Written at my home and dispatched to silicon.com later the same day via an aggregated broadband service.
My new laptop is all set and ready to go, fresh and shiny, just sitting there on my desk - yet to be used in anger.
After a seamless changeover from my old to new machine, I am discovering lots of really nice mechanical, software and interface features.
But you know what? Despite all the new and improved capabilities, it is still just a laptop, and that sense of excitement I felt 15 years ago is long gone.
This is no longer a technology, it is a tool, a very reliable and stable tool - and just like my wristwatch, car and mobile phone, I'd be happy for anyone I know and trust to use it.
Might it be that the laptop paradigm is becoming passé, boring, everyday - almost retro? I reckon! They all seem to be the same these days, baring modest differences in size, format, interfaces and applications. It is hard to tell them apart.
I think we are waiting for an iPhone moment - a stage left entry that changes the industry, and provides a new way of thinking and operating in the mobile space.
If this is the case, where might it come from? Why not Apple? After all the iPhone changed everything, and the marketplace is full of rumours about coming announcements from the Cupertino company. Many are betting next week will be the moment they unveil the long-awaited Mac Tablet - but of course no one knows for sure.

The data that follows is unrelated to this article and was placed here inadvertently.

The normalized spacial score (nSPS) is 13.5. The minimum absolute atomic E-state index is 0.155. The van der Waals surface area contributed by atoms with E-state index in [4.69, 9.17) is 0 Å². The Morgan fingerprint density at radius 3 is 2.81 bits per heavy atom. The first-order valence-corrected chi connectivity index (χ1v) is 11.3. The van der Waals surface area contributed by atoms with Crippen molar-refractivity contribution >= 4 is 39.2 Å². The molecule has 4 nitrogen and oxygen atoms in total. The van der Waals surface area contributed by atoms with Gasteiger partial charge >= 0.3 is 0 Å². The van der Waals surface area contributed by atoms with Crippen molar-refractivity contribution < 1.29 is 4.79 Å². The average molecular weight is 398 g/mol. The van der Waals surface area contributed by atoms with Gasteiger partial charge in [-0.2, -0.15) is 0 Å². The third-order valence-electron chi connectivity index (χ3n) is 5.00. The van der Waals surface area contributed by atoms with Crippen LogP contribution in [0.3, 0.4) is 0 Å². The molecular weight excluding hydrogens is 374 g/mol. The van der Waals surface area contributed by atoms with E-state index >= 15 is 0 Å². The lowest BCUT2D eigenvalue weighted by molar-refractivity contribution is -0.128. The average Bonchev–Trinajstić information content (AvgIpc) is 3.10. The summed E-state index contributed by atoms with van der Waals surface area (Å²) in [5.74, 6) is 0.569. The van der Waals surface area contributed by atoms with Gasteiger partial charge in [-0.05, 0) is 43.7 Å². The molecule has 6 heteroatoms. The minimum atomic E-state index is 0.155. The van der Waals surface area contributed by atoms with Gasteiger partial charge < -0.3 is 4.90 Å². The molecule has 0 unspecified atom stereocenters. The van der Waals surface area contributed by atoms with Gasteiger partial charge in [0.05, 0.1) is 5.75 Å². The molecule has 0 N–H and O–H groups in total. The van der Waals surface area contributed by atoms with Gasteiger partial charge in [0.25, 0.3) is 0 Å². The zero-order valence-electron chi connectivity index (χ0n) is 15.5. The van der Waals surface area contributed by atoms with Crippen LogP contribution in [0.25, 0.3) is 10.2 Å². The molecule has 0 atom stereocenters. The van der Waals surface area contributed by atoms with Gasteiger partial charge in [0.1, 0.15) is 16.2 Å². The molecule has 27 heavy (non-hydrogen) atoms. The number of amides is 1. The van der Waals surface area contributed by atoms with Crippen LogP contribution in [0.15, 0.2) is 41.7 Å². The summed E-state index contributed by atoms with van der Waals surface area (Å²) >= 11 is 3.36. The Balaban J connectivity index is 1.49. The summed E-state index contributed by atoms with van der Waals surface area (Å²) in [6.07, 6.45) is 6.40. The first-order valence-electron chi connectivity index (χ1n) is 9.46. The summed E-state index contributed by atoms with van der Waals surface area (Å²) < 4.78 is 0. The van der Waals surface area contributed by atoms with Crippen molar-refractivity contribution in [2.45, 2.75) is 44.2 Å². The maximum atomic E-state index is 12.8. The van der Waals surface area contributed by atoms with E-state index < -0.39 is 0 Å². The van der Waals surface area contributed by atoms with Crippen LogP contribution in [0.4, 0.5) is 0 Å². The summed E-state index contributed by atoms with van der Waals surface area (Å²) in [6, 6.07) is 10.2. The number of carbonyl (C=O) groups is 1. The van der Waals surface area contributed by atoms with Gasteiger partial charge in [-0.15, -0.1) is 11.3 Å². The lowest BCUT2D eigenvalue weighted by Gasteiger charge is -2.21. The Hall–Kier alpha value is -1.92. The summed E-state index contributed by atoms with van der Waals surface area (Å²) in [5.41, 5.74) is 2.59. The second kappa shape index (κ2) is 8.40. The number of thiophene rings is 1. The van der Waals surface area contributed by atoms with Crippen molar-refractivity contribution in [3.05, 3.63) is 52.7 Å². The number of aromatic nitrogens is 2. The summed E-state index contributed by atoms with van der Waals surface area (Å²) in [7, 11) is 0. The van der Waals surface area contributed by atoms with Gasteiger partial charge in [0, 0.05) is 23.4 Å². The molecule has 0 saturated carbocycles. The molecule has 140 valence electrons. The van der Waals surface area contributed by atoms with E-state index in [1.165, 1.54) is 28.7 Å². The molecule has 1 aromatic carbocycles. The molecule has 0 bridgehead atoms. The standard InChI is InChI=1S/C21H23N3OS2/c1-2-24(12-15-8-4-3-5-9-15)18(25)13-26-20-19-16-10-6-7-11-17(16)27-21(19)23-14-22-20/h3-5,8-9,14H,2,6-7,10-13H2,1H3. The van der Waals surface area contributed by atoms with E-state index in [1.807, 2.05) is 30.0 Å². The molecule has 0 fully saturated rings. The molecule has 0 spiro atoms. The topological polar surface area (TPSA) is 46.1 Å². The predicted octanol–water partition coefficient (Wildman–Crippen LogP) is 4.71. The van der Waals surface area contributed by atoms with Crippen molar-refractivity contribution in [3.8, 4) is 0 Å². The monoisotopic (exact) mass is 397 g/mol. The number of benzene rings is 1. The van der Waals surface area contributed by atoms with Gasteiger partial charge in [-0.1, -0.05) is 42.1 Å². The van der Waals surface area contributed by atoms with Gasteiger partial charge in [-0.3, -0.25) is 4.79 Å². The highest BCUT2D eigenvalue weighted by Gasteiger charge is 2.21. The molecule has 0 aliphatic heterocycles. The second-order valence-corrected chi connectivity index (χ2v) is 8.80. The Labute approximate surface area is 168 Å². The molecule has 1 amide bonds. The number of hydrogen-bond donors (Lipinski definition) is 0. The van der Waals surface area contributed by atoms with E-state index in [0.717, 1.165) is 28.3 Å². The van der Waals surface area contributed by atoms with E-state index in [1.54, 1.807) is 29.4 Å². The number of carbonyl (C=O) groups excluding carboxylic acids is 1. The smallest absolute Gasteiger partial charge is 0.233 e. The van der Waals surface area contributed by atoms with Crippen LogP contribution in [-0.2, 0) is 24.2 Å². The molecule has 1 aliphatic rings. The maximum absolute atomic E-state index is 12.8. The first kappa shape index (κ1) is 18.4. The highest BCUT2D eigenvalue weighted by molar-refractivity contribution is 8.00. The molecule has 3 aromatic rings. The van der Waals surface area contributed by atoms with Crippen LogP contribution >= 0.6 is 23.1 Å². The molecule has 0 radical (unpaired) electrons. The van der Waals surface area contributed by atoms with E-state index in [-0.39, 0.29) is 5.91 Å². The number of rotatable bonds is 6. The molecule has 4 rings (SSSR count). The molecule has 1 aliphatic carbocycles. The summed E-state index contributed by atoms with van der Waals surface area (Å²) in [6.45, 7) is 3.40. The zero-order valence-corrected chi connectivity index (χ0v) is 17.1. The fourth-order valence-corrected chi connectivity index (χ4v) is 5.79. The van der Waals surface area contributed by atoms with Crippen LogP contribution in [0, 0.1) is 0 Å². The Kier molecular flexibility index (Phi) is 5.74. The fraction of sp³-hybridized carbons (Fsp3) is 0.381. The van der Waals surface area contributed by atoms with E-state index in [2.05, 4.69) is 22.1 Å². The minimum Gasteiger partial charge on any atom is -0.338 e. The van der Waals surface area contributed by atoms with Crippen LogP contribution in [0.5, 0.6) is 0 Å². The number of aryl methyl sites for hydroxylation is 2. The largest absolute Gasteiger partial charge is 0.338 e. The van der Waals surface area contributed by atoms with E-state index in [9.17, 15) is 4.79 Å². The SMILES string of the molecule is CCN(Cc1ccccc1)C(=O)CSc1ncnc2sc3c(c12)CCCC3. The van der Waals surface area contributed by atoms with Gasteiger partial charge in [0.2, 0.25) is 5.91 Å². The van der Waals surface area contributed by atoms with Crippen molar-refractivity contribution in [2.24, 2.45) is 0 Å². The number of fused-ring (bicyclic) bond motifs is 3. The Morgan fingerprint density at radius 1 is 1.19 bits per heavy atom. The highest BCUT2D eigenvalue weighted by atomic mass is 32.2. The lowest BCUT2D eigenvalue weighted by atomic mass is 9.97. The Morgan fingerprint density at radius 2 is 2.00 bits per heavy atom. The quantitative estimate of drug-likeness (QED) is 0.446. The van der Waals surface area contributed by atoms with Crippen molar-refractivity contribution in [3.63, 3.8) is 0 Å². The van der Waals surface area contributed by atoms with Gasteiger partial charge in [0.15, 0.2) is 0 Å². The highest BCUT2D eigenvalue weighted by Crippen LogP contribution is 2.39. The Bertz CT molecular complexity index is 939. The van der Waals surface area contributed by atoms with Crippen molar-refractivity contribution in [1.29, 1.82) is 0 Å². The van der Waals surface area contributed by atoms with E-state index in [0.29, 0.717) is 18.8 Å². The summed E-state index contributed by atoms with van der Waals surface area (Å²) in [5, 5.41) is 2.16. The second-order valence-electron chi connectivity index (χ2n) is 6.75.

If Apple does launch a new device, you can bet it will link with the iPhone, use all the established applications and come with a GUI enhanced by voice and gesture.
My guess is that it will at least equal the technology featured in the movie Minority Report, and most likely have smarts that are AI-based.
This would include seamless mobile connectivity to the cloud via 2.5/3G, wi-fi and WiMax, plus of course some interesting proximity networking via Bluetooth.
I expect flash memory, no moving parts and certainly no CD/DVD slot. And while we are at it: no sockets for anything but power, or perhaps no sockets at all! Inductive charging systems are now real and on the market - so why not?
What about the form factor? Thin, very thin, about the same as the lid and screen of the MacBook Air, or even a plastic flexi-screen with movement, orientation and position sensors as embedded functions.
It will know where it is in 2D and 3D space, where it is pointing and what the user is doing.
And please, if I can have one wish granted, let it be capable of anticipating my next set of requirements and needs.
In less than a week we will all know for sure!
Peter Cochrane is an engineer, scientist, entrepreneur, futurist and consultant. He is the former CTO and head of research at BT, with a career in telecoms and IT spanning more than 40 years.